Pep Guardiola’s Liverpool comments reveal the sharp edge to ‘friendly’ Manchester City rivalry

Liverpool manager Jurgen Klopp with Manchester City counterpart Pep Guardiola

If it feels like it was only a few weeks ago that everyone was describing Manchester City and Liverpool’s rivalry as friendly – perhaps even too friendly – that’s because it was.

It is just about a month since the 2-2 draw at the Etihad ended with hugs between the clubs’ respective Brazilian contingents, Kevin De Bruyne revealing he chats to Virgil van Dijk on the school run, and one of the most over-enthusiastic high fives ever seen between Pep Guardiola and Jurgen Klopp.

A lot has changed in the short time since – Liverpool have reached the Champions League final, for starters, while City have opened up a three-point gap on their rivals at the top of the Premier League following Sunday’s 5-0 win over Newcastle United – but the public-facing element of the rivalry had remained as good natured as ever.

Until now, perhaps. There is a different side to the Premier League’s present day duopoly and it was captured briefly in a post-match interview with beIN Sports on Sunday when, unprompted, Guardiola claimed: “Everyone in this country supports Liverpool, the media and everyone.”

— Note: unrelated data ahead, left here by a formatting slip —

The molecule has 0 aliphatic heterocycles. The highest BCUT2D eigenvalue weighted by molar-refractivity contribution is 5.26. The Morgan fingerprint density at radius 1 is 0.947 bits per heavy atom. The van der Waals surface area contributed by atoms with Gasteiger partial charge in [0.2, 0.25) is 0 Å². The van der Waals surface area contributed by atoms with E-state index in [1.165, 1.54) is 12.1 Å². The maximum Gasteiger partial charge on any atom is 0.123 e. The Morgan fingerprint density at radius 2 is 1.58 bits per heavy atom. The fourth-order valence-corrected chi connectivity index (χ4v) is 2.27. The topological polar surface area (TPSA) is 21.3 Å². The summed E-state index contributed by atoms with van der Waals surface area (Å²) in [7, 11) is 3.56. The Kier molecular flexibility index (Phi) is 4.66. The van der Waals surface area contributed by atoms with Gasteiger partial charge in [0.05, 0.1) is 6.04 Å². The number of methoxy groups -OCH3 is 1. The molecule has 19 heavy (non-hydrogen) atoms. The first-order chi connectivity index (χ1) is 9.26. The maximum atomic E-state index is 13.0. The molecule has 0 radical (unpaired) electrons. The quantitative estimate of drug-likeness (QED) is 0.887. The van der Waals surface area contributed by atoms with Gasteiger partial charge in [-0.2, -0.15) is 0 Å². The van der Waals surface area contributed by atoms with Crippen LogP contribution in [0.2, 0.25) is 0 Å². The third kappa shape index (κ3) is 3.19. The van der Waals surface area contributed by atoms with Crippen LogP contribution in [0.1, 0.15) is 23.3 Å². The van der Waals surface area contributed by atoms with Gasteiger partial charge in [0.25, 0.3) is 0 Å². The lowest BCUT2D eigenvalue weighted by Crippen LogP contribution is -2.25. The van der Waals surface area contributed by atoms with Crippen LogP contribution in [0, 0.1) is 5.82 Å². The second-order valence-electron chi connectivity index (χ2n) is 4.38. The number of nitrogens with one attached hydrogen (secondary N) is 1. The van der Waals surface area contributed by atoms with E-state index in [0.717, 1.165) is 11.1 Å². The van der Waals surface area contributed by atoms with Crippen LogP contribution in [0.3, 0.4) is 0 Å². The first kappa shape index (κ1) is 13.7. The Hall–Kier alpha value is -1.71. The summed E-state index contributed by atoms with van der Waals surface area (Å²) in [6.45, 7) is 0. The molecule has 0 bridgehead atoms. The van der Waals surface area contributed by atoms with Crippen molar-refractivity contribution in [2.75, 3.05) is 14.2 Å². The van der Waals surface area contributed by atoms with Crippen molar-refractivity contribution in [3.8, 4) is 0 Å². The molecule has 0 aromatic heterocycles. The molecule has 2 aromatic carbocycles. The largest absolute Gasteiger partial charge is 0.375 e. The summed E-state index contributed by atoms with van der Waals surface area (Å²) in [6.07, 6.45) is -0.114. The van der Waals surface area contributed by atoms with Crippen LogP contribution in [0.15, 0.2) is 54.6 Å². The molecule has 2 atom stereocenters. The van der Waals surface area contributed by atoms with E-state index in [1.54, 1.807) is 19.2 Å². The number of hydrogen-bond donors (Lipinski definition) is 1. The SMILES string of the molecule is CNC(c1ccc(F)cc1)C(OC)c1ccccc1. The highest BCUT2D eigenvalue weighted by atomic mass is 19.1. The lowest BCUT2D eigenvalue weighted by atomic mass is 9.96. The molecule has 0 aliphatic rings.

The City manager spelled out his reasoning simply and plainly and even found room for a dig. “It’s because Liverpool has an incredible history behind [them] in European competition – not in Premier Leagues, because they’ve won one in 30 years – but it’s not a problem at all,” he said. “The situation is what it is.”


That was not the last of it, either. The opening question of his post-match press conference asked if he was pleased with how his players had recovered from the disappointment of their stunning Champions League exit in midweek. “Did you have any doubts? Yes?,” he replied. “You are a Liverpool fan…”

The tone of that press conference answer was light-hearted and jovial rather than paranoid and accusatory, but coming immediately after his beIN Sports interview, it was clear that this notion of a widespread pro-Liverpool sentiment, emanating partly from the media, has been bothering him.

Guardiola has always been incredibly respectful in his comments regarding Klopp, his players and the success Liverpool have achieved as a team over the past few years, considering the greatest rivals of his managerial career. He speaks just as glowingly about their history and, in fact, will often suggest that it is an advantage.

There was the time, earlier this season after the 2-2 draw away to Liverpool in October, that he questioned the officiating of referee Paul Tierney and his decision not to send off James Milner for a foul on Phil Foden. “It’s Anfield, it’s Old Trafford. In our situation a City player is sent off, 100 per cent.”

Mohamed Salah was named FWA Footballer of the Year last month